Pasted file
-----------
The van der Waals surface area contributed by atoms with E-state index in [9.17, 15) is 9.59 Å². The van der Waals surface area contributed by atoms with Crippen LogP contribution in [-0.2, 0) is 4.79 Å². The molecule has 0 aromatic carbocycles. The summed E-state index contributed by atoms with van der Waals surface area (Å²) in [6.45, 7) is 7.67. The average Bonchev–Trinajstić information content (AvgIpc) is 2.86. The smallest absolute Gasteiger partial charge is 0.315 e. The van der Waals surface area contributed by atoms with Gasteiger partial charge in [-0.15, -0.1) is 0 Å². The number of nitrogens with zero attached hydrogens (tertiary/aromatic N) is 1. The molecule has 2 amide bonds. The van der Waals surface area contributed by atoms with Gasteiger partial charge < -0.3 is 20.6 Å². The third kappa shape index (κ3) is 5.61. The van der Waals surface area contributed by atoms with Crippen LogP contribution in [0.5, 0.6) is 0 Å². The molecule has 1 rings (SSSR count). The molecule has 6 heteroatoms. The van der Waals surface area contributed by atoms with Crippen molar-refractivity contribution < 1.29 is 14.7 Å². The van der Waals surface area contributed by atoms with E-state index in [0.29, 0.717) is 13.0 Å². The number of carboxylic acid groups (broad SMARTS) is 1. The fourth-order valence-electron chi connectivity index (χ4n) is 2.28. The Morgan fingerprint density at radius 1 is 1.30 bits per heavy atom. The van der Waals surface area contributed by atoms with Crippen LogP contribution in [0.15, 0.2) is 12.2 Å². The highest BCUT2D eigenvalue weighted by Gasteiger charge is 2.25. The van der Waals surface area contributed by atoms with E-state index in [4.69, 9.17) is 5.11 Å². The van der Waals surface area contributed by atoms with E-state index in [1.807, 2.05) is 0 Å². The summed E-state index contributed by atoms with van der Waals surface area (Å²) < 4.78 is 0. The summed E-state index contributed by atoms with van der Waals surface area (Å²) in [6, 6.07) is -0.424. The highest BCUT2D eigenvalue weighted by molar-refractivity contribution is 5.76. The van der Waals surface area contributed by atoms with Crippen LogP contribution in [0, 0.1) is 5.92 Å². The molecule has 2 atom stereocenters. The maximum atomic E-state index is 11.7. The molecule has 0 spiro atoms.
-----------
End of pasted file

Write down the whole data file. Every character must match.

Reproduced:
The van der Waals surface area contributed by atoms with E-state index in [9.17, 15) is 9.59 Å². The van der Waals surface area contributed by atoms with Crippen LogP contribution in [-0.2, 0) is 4.79 Å². The molecule has 0 aromatic carbocycles. The summed E-state index contributed by atoms with van der Waals surface area (Å²) in [6.45, 7) is 7.67. The average Bonchev–Trinajstić information content (AvgIpc) is 2.86. The smallest absolute Gasteiger partial charge is 0.315 e. The van der Waals surface area contributed by atoms with Gasteiger partial charge in [-0.15, -0.1) is 0 Å². The number of nitrogens with zero attached hydrogens (tertiary/aromatic N) is 1. The molecule has 2 amide bonds. The van der Waals surface area contributed by atoms with Gasteiger partial charge < -0.3 is 20.6 Å². The third kappa shape index (κ3) is 5.61. The van der Waals surface area contributed by atoms with Crippen LogP contribution in [0.5, 0.6) is 0 Å². The molecule has 1 rings (SSSR count). The molecule has 6 heteroatoms. The van der Waals surface area contributed by atoms with Crippen molar-refractivity contribution < 1.29 is 14.7 Å². The van der Waals surface area contributed by atoms with E-state index in [0.29, 0.717) is 13.0 Å². The number of carboxylic acid groups (broad SMARTS) is 1. The fourth-order valence-electron chi connectivity index (χ4n) is 2.28. The Morgan fingerprint density at radius 1 is 1.30 bits per heavy atom. The van der Waals surface area contributed by atoms with Crippen LogP contribution in [0.15, 0.2) is 12.2 Å². The highest BCUT2D eigenvalue weighted by Gasteiger charge is 2.25. The van der Waals surface area contributed by atoms with E-state index in [4.69, 9.17) is 5.11 Å². The van der Waals surface area contributed by atoms with E-state index in [1.807, 2.05) is 0 Å². The summed E-state index contributed by atoms with van der Waals surface area (Å²) < 4.78 is 0. The summed E-state index contributed by atoms with van der Waals surface area (Å²) in [6, 6.07) is -0.424. The highest BCUT2D eigenvalue weighted by molar-refractivity contribution is 5.76. The van der Waals surface area contributed by atoms with Crippen LogP contribution in [0, 0.1) is 5.92 Å². The molecule has 2 atom stereocenters. The maximum atomic E-state index is 11.7. The molecule has 0 spiro atoms.